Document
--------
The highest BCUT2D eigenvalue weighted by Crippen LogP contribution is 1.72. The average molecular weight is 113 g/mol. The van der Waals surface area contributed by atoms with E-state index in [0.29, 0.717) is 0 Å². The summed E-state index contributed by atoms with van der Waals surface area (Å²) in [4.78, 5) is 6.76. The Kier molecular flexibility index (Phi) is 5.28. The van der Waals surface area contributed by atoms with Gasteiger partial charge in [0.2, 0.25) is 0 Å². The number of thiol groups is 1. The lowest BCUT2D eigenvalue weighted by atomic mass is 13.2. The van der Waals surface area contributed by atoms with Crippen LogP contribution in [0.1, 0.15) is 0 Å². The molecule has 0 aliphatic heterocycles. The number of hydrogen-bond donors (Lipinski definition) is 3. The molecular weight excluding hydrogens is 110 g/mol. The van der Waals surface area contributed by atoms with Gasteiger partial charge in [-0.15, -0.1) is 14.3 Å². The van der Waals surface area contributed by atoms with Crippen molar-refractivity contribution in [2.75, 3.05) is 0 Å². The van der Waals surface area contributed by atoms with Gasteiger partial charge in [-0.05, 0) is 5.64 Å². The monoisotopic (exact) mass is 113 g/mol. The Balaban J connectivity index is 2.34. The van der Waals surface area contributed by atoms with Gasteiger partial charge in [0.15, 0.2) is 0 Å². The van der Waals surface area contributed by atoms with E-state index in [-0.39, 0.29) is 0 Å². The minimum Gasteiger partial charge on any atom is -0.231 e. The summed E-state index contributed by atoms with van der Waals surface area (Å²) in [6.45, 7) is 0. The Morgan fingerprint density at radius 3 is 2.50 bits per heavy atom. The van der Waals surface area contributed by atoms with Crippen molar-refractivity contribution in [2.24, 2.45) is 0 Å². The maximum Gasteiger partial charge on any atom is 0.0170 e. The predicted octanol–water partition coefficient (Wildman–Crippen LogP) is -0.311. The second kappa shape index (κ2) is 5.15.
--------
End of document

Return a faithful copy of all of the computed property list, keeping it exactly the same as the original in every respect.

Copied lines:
The highest BCUT2D eigenvalue weighted by Crippen LogP contribution is 1.72. The average molecular weight is 113 g/mol. The van der Waals surface area contributed by atoms with E-state index in [0.29, 0.717) is 0 Å². The summed E-state index contributed by atoms with van der Waals surface area (Å²) in [4.78, 5) is 6.76. The Kier molecular flexibility index (Phi) is 5.28. The van der Waals surface area contributed by atoms with Gasteiger partial charge in [0.2, 0.25) is 0 Å². The number of thiol groups is 1. The lowest BCUT2D eigenvalue weighted by atomic mass is 13.2. The van der Waals surface area contributed by atoms with Crippen LogP contribution in [0.1, 0.15) is 0 Å². The molecule has 0 aliphatic heterocycles. The number of hydrogen-bond donors (Lipinski definition) is 3. The molecular weight excluding hydrogens is 110 g/mol. The van der Waals surface area contributed by atoms with Gasteiger partial charge in [-0.15, -0.1) is 14.3 Å². The van der Waals surface area contributed by atoms with Crippen molar-refractivity contribution in [2.75, 3.05) is 0 Å². The van der Waals surface area contributed by atoms with Gasteiger partial charge in [-0.05, 0) is 5.64 Å². The monoisotopic (exact) mass is 113 g/mol. The Balaban J connectivity index is 2.34. The van der Waals surface area contributed by atoms with Gasteiger partial charge in [0.15, 0.2) is 0 Å². The van der Waals surface area contributed by atoms with E-state index in [-0.39, 0.29) is 0 Å². The minimum Gasteiger partial charge on any atom is -0.231 e. The summed E-state index contributed by atoms with van der Waals surface area (Å²) in [6.45, 7) is 0. The Morgan fingerprint density at radius 3 is 2.50 bits per heavy atom. The van der Waals surface area contributed by atoms with Crippen molar-refractivity contribution in [2.24, 2.45) is 0 Å². The maximum Gasteiger partial charge on any atom is 0.0170 e. The predicted octanol–water partition coefficient (Wildman–Crippen LogP) is -0.311. The second kappa shape index (κ2) is 5.15.